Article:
Schatz was born on a fir tree farm in Connecticut but spent most of his childhood in Passaic, New Jersey. He enrolled in the College of Agriculture at Rutgers University with plans to someday return to the family farm, but instead developed a passion for soil microbiology. After graduating, he was recruited by Dr. Selman Waksman to work in his laboratory and continue his studies, but was drafted to serve in World War Two just months after beginning his work there. During his service in the Medical Corps of the Air Force, he observed soldiers dying from infections resistant to penicillin, one of the few antibiotics available, and became determined to find to new, more powerful antibiotic after being discharged in 1943. When he returned to Rutgers, Schatz focused his work on isolating a soil-based bacterium he called Streptomyces grisen, believing it could be effective in fighting tuberculosis and other penicillin-resistant infections. In quick order, he and his mentor Dr. Waksman successfully refined streptomycin. Schatz completed his dissertation on the topic, earned his PhD, and accepted a position as a researcher in the New York Department of Public Health. He later worked on similar public health-oriented research projects in Chile for the Ministry of Health and the United Nations, before joining the faculty of Temple University in Philadelphia from which he retired in 1981. Schatz's departure from Rutgers initiated a period of personal and professional conflict with Dr. Waksman about who deserved credit for the “discovery” of streptomycin. Schatz had been excluded from Waksman’s patent filings for the antibiotic and denied royalties from the lucrative contract Waksman signed with Merck & Co. While he won some financial compensation, Schatz was also overlooked by the Nobel Committee when they awarded Waksman their prize in 1952. Not until the early 1990s did the Society for Industrial Microbiology and the American Thoracic Society acknowledge Schatz’s role in discovering the “cure” for tuberculosis.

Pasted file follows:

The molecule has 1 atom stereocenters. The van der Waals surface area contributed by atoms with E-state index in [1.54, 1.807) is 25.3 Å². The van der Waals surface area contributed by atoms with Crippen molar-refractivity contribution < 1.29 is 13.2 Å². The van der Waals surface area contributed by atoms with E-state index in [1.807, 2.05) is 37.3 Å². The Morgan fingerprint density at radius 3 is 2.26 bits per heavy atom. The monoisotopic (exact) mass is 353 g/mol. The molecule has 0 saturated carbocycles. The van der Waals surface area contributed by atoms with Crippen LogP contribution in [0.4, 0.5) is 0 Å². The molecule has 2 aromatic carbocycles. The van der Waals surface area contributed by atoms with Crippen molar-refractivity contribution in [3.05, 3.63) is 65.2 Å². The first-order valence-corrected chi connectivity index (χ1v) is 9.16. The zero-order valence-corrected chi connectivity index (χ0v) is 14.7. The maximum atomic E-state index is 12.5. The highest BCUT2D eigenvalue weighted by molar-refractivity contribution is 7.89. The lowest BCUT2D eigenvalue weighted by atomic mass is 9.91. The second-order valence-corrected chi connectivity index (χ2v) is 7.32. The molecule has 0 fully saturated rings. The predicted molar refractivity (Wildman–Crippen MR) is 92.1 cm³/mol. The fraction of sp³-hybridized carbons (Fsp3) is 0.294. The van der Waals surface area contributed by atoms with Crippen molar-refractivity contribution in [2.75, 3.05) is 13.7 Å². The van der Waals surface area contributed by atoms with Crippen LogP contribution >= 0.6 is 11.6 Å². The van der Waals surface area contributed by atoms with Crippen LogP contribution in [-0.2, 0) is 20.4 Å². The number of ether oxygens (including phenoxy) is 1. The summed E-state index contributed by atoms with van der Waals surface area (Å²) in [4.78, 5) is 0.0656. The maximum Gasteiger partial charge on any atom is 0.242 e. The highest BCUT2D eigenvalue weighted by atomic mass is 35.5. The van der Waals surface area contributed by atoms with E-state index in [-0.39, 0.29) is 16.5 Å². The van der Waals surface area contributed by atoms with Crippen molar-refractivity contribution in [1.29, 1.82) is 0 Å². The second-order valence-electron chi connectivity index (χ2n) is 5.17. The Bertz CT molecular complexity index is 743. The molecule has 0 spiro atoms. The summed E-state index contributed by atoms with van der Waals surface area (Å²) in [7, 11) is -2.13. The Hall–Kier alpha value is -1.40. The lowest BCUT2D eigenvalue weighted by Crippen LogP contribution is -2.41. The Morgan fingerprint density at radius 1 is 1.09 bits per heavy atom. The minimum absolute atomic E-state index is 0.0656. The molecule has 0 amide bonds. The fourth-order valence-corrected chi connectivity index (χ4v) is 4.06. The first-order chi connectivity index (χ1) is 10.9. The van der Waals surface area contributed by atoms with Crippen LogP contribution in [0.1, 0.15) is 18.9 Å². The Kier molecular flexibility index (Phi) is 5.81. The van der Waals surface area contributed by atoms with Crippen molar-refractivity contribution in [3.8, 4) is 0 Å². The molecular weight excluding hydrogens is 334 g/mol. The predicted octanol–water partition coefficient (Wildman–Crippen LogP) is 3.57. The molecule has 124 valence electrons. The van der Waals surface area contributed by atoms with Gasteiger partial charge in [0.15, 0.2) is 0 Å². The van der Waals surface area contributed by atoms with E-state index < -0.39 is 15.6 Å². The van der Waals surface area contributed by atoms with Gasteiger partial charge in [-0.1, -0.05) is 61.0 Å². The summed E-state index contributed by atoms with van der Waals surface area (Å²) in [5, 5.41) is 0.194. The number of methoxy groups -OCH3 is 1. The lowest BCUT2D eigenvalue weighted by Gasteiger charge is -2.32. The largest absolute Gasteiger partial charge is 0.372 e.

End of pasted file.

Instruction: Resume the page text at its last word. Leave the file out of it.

Dr. Jorgen Lehmann (1898-1989)
Lehmann was born in Copenhagen, Denmark but spent much of his life in Sweden. He received his PhD in physiology from the University of Lund and, after graduating in 1929, accepted a position as associate professor there. He also taught at universities in New York and Denmark before settling in Sweden in 1938 where he served as chief physician and director of the central laboratory at Sahlgrenska Hospital in Gothenburg.  Lehmann chose to move to Sweden at the outbreak of the Second World War so that he could concentrate on his research. He focused much of his early research on isolating and extracting vitamins from organic material and experimenting with their therapeutic effects on disease. He and his colleagues developed a blood-thinning agent called dicumarol in 1941 they used in treating blood clots and venous thrombosis, and then set their sights on developing a similar treatment for Tuberculosis. Two years later, Lehmann had successfully synthesized a compound called para-amino salicylic acid, or PAS, and began testing its effectiveness in inhibiting the growth of tubercle bacilli on patients at his hospital. By 1947, he expanded his clinical trials to five of Sweden’s largest sanatoriums and affirmed the effectiveness of PAS in treating TB. Since the bulk of Lehmann’s research and trials were conducted during the Second World War, much of his work went unpublished until after the war’s end, and scientists working outside of Sweden, including Waksman and his colleagues at Rutgers, did not learn of his success until the late 1940s. But beginning in 1948, when trials of streptomycin began exposing its weaknesses, scientists in England began testing the two drugs in combination. Their studies showed that treating tubercular patients with PAS and streptomycin proved far more effective than using either drug on its own. Unlike Waksman, though, Lehmann never received a Nobel Prize for his “discovery” of a cure for tuberculosis, even though PAS continues to be used by physicians to this day.